Palindromes in Visual Basic.NET

Welcome to today's article. Today, you are going to learn how to detect palindromes from within your VB.NET application.


A palindrome is a word, phrase, or number which reads the same backward as forward. There are different types of palindromes, including the following:

  • Characters and words
  • Sentences and phrases
  • Names
  • Numbers
  • Semordnilap

Characters and Words

Character palindromes read the same backward as forward. Noon, civic, radar, level, and kayak are good examples of character palindromes. Word-unit palindromes are palindromes in which the unit of reversal is simply the word. For example, the following is a word-unit palindrome: Blessed are they that believe that they are blessed.

Sentences and Phrases

Palindromic sentences consist of a sentence or phrase, for example: Live on time, emit no evil.


Some given names are palindromes, for example: Hannah, Anna, and Bob.


Semordnilap (palindromes spelled backward)—also known as: word reversals, reversible anagrams, heteropalindromes, or a semi-palindrome—spell a different word in reverse. For example: desserts, which is stressed backward, or vice versa.


In today's project, you will learn four different ways to identify a potential palindrome. Create a new Visual Basic Windows Forms project and design it as shown in Figure 1. You may give your objects different names than mine.

Figure 1: Design


Add the following code behind the button labeled 'Option 1':

   Private Sub Button1_Click(sender As Object, e As EventArgs) _
         Handles Button1.Click

      'Option 1'
      Dim strText As String = TextBox1.Text

      strText = StrReverse(strText)

      If strText.Equals(strText) Then



         MessageBox.Show("Not Palindrome")

      End If

   End Sub

This is relatively easy. It makes use of the built-in StrReverse string function to reverse the input; then, it simply compares the reversed string with the input string.

Add the following code for the button labeled 'Option 2':

   Public Function Palindrome2(strText As String) As Boolean

      'Option 2'
      Dim intCurr As Integer = 0
      Dim intLength As Integer = strText.Length - 1

      While intCurr < intLength

         If strText(intCurr) <> strText(intLength) Then

            Return False

         End If

         intCurr += 1
         intLength -= 1

      End While

      Return True

      End Function

   Private Sub Button2_Click(sender As Object, e As EventArgs) _
         Handles Button2.Click


   End Sub

This method basically counts the letters from the front to the back, thus resulting in a True or False value.

Add 'Option 3':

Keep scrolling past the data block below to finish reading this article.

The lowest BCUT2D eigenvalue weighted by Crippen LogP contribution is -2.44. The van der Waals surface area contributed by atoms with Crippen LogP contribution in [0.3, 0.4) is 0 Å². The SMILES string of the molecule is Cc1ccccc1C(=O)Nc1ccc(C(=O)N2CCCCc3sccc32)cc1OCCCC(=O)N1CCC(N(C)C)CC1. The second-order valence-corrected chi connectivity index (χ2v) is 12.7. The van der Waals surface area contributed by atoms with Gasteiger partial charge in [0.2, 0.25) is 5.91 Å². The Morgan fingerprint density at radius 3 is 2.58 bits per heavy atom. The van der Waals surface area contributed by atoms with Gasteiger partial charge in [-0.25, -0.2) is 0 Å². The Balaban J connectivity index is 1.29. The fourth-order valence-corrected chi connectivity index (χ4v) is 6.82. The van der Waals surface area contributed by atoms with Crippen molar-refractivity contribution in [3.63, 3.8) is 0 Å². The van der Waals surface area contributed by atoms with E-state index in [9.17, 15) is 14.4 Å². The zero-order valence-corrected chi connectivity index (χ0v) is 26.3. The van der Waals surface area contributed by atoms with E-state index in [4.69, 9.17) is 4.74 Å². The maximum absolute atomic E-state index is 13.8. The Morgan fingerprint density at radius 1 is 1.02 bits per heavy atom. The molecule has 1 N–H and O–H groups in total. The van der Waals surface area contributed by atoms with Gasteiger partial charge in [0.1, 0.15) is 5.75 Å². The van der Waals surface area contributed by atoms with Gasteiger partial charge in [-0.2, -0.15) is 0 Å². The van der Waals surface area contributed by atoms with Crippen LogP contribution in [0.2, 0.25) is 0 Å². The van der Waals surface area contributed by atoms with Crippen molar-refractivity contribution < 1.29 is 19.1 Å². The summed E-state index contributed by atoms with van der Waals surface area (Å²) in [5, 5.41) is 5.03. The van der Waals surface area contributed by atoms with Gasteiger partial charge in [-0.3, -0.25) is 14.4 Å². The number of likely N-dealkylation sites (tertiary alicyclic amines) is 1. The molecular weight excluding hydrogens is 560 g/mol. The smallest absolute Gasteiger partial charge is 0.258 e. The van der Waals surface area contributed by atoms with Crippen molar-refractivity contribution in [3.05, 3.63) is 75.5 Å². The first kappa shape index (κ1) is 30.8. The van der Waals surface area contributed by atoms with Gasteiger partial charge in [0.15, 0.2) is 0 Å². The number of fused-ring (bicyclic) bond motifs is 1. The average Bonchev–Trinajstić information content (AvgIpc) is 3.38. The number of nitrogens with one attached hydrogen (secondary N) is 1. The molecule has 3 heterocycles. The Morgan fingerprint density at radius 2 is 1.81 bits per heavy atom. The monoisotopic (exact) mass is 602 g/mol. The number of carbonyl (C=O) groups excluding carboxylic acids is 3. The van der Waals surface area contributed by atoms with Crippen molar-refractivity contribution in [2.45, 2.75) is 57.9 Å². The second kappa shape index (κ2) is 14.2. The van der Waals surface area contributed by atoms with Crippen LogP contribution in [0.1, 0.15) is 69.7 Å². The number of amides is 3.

Public Function Palindrome3(strText As String) As Boolean

      'Option 3'
      Dim blnPal As Boolean = True

      For i As Integer = 0 To strText.Length \ 2

         If strText(i) <> strText(strText.Length - i - 1) Then

            blnPal = False

            Exit For

         End If


      Return blnPal

   End Function

   Private Sub Button3_Click(sender As Object, e As EventArgs) _
         Handles Button3.Click


   End Sub

Add the last method:

   Private Function Palindrome4(ByVal strText As String, _
         ByVal blnWhiteSpace As Boolean, _
         ByVal blnCase As Boolean) As Boolean

      'Option 4'
      Dim scCompare As StringComparison = If(blnCase, _
         StringComparison.CurrentCultureIgnoreCase, _

      If blnWhiteSpace Then

         Return String.Equals(strText.Replace(" ", String.Empty), _
            String.Join("", strText.Replace(" ", String.Empty) _
            .ToArray.Reverse), scCompare)


         Return String.Equals(strText, String.Join("", _
            strText.ToArray.Reverse), scCompare)

      End If

   End Function
   Private Sub Button4_Click(sender As Object, e As EventArgs) _
         Handles Button4.Click

      MessageBox.Show((Palindrome4(TextBox1.Text, True, True)))

   End Sub

Method 4 caters to Whitespace and case sensitivity, if needed.

The code for this article is available on GitHub.


Palindromes can be tricky. Languages can be tricky. Hopefully, with this article you have learned how to properly manipulate strings to check for palindromes.

This article was originally published on December 1st, 2017

About the Author

Hannes DuPreez

Hannes du Preez is a self-taught developer who started learning to program in the days of QBasic. He has written several articles over the years detailing his programming quests and adventures. .NET is his second love, just after his wife and kid. He has always been an avid supporter of .NET since the beginning and is an expert in VB and C#. He was given the Microsoft Most Valuable Professional Award for .NET (2008–2017). He has worked as a moderator and an article reviewer on online forums and currently works as a C# developer and writes articles for CodeGuru.com, Developer.com, DevX.com, and the Database journal.
His first book Visual Studio 2019 In Depth is currently on sale on Amazon and Bpb Publications.

You could reach him at: ojdupreez1978[at]gmail[dot]com

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